One of the most significant results achieved by the Canada Committee on Ecological Land Classification is the production of the map and report: Ecoclimatic Regions of Canada. This map is one of the most powerful ecospatial tools available in Canada to develop ecosystem based climate change adaptation strategies and develop ecoregion based sustainable development scenarios.
The CCELC formed the National Ecoregion Working Group in 1978, following its successful first steps in developing a wetland classification and map for Canada. In both these initiatives, Steve Zoltai, chaired the working groups to compile the maps and the knowledge base. In 1989, this map and report were printed as publication No. 28 of the Ecological Land Classification Series.
Ecoclimatic regions are typically broad areas on the earth's surface characterized by distinctive ecological responses to climate, as expressed by vegetation and reflected in soils, wildlife, biodiversity and water. Within Ecoclimatic regions, the ecologically effective climate will result in the development of similar trends in vegetation succession on similar soils occurring on similar parent materials and positions on the landscape.
Climatic factors provide the incoming energy available to plants and to a great extent determine the amount of moisture available to the vegetation. Such factors as the distribution of oceans and continents, their configuration, the tilt of the earth in relation to the sun, and large-scale air mass circulation influence the broad climatic patterns that provide the basic necessities for life: energy and water.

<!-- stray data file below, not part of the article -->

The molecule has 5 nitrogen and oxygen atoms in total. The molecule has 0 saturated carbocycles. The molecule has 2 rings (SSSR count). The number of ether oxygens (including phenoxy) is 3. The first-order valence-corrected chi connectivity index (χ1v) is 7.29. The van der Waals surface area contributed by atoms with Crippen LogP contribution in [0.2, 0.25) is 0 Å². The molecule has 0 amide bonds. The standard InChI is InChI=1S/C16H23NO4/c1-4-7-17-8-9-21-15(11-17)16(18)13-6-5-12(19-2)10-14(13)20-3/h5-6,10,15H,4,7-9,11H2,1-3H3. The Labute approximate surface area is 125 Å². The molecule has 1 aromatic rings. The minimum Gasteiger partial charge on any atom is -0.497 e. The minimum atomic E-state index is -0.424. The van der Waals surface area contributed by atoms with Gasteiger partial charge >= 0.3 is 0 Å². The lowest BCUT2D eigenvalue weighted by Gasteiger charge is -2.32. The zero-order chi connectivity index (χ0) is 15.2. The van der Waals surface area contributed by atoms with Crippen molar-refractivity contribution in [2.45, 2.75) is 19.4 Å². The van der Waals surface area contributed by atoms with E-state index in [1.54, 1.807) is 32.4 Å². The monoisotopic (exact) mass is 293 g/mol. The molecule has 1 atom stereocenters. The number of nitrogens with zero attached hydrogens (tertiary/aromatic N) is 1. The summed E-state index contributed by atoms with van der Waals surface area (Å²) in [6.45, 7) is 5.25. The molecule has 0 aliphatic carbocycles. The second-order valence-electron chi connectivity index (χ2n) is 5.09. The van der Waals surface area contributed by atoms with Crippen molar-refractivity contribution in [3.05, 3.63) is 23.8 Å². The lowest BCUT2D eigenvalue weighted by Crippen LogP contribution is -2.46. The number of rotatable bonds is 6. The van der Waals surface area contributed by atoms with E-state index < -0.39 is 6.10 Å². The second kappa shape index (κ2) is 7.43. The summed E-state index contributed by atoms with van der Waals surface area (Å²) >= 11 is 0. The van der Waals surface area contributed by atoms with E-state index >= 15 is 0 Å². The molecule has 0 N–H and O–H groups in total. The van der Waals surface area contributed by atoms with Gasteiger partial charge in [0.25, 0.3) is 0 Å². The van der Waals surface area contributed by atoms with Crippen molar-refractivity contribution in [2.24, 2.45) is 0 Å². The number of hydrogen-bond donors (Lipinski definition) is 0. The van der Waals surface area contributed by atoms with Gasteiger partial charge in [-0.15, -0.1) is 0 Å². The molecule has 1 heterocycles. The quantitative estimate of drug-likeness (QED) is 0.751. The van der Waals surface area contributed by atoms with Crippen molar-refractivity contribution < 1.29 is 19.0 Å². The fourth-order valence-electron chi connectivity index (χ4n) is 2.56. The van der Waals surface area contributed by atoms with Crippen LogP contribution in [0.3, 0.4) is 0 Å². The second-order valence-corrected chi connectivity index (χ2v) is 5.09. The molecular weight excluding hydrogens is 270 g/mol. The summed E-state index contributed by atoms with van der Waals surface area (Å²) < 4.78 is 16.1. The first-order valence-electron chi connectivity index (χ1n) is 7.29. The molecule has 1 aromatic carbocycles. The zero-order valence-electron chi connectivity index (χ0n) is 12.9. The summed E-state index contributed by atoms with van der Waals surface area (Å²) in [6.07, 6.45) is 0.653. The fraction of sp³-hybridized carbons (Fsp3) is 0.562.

Vegetative life, however, also requires
soil, which develops on various soil parent materials having a variety of surface
forms. Vegetation will develop on the abiotic base (climate, parent material,
surface form), with particular
species composition for each soil parent material (e.g., sand or clay, nutrient-poor
or nutrient-rich), each soil moisture regime, and each local climate, as
modified by the landform or the vegetation itself. A further complication
succession -- i.e., the fact that the present vegetation is generally only
one link in a long chain of vegetation communities. In nature, setbacks
occur (e.g., a fire can destroy the living vegetation and modify the upper
part of the soil) . Initially, species present will be those which are
adapted to such 'pioneering' conditions; these species will be replaced later
other plants as the environment for the maturing community changes. Theoretically,
the ecosystem could reach a 'steady state', in which the vegetation community
could renew itself indefinitely, without change. In most instances, however,
this state is seldom
reached, as disturbances will re-set the cycle to a new beginning.
Within a broad framework of climate, local influences will result in a multitude of ecosystems, each with its developmental sequence. However, similar ecosystems will develop on similar soils and landforms in the same area. A small difference in climate may not produce a recognizable difference in the composition or growth of the ecosystem, but a pronounced difference may result in a considerable effect on the vegetation composition. Similarly, if the vegetation of the same landform, soil, and parent material is examined in a somewhat different climate, a subtle difference will be noticed. The greater the differences in the climate of two areas, the greater will be the differences in the ecosystems occurring there. This fact forms the basis for Ecoclimatic regions.
The term 'ecoclimatic regions' requires explanation. The delineation of 'regions'
is based on ecological relationships between the living and non-living components
of the environment. They are thus 'ecoregions'. There are several ways of
recognizing ecoregions: total landscape ecoregions (physiography-vegetation),
habitat ecoregions (wildlife habitat-vegetation-physiography), soil ecoregions
(soil-vegetation), etc. We have chosen gradients of ecologically effective
macroclimate (as expressed by vegetation) as the defining criteria. The term
should be 'ecoclimatic ecoregions', which can be abbreviated to 'ecoclimatic
regions' or 'climatic